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In the past few years, there has been a resurgence of interest in space and our history exploring the greatest reaches of the unknown. To enlightened collectors, watches worn by astronauts have long been a small but interesting niche. While recent events (Read: The history-making Christie's Speedmaster Auction in December of last year) have brought a lot of focus to Omega, there are other, less talked about watches that deserve to be a part of the conversation.
The Sinn 140S is one of those watches.
In 1985, a black PVD 140S donned the wrist of German astronaut Reinhard Furrer during the Spacelab D1 mission, the last successful mission of the Challenger, the shuttle that was tragically destroyed on its very next mission on January 28th, 1986.
Sinn championed their involvement in the space program, clinging to the claim that they were the first automatic chronograph in space. Savvy watch-o-philes will recall that this title actually belongs to Seiko and the 6139 Chronograph that accompanied astronaut Col. William Pogue during the Skylab 4 mission in 1974. Still, Sinn was able to capitalize on their presence in NASA's history, growing their visibility as an elite manufacture of robust and very reliable wristwatches - fully justifiable in our opinion!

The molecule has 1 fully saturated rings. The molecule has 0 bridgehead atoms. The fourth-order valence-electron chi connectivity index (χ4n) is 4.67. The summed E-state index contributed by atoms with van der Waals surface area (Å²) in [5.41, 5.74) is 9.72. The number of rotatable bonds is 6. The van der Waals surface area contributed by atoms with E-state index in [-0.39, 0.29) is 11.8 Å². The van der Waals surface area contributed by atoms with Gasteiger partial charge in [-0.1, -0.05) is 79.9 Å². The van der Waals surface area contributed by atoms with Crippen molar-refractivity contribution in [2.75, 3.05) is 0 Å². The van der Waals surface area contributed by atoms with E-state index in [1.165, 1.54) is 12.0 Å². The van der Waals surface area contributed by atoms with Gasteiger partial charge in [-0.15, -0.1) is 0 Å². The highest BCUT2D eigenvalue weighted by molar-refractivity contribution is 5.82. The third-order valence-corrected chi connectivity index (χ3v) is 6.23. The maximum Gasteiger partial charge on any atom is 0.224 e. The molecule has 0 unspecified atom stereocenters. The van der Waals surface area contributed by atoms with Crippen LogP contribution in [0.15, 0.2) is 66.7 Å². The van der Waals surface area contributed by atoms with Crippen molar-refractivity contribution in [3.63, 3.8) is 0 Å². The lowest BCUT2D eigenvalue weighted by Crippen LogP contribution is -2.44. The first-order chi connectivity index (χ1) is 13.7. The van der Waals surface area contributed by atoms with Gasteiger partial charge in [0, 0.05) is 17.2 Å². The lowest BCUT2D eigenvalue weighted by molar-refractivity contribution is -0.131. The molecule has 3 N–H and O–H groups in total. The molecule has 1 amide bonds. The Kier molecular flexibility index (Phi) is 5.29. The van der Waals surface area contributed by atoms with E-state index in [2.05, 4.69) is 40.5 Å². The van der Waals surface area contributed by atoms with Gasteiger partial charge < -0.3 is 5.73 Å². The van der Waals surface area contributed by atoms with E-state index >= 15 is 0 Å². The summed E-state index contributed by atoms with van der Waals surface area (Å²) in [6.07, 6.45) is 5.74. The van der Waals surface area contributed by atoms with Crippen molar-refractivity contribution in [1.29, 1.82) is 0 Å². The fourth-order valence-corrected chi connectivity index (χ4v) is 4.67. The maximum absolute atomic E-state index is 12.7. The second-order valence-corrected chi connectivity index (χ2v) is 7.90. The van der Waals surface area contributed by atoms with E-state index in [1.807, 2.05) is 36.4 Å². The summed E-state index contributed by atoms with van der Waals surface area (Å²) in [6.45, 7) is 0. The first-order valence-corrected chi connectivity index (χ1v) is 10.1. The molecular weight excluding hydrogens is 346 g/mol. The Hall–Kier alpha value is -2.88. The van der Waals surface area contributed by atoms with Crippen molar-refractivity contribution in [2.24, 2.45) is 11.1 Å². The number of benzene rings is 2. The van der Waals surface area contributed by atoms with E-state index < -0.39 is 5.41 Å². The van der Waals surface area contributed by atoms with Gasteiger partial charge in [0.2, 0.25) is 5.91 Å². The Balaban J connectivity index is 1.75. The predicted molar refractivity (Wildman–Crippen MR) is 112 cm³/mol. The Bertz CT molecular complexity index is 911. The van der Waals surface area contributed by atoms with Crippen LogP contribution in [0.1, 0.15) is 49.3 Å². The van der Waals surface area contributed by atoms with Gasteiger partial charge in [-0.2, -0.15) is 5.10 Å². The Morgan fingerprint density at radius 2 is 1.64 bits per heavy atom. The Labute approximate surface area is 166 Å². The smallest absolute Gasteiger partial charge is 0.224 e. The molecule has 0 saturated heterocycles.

As a timepiece, the Sinn 140 deserves considerable accolade. The substantial, beveled case is as pleasing to observe as it is to wear, its heft shielding the automatic chronograph unit from shocks and fluctuations in pressure and temperature. Inside, the Lemania 5100 drivetrain powers an array of highly useful fucntions; the most notable feature of the 5100 is the sweeping minute totalizing hand (usually denoted by the arrow tip) which allows for an accurate and easy read unlike smaller sub-dial minute counters. In addition, the 5100 offers an hour counter at 6:00, a running second at 9:00 and a 24-hour indicator at 12:00 - incredibly handy functions for any purpose-built chrono. The day/date window at 3:00 with quickset functionality (engaged by pulling the crown out to the first stop and rotating - clockwise for the date, counterclockwise for day) is a practical addition for daily wear and the internal rotating bezel (operated via the crown at 10:00) provides auxiliary time recording functionality.
The 140S is most often spied in a stainless steel case, making the PVD variants a pleasing alternative, especially in excellent condition, as is the case with this example. Further, the inclusion of the exceptional original PVD-coated NSA bracelet with signed expanding clasp is coup de tat for collectors.
With more and more enthusiasts catching NASA fever, and prices for Apollo-era Speedmasters on the rise, it is the perfect time to capture an incredible space watch that lurks subtly below the radar... for now.
Steel PVD-coated case is approximately 43mm (excluding the crown). Lemania 5100 Automatic Chronograph movement. Mid 1980s.
Overall Condition: The watch is excellent condition over all with no noteworthy blemishes or scratches to the PVD coating. The matte black dial is in exceptional condition with no signs of discoloration. Luminous material on dial and hands has aged evenly. Handset is similarly excellent condition. Pushers engaged chronograph functions crisply and quick-set setting function perfectly. Internal bezel rotates smoothly. Signed crown and screw case back.
Includes 20mm PVD-coated NSA bracelet with signed expanding clasp (with extra links!) and two 20mm nylon straps by Crown & Buckle.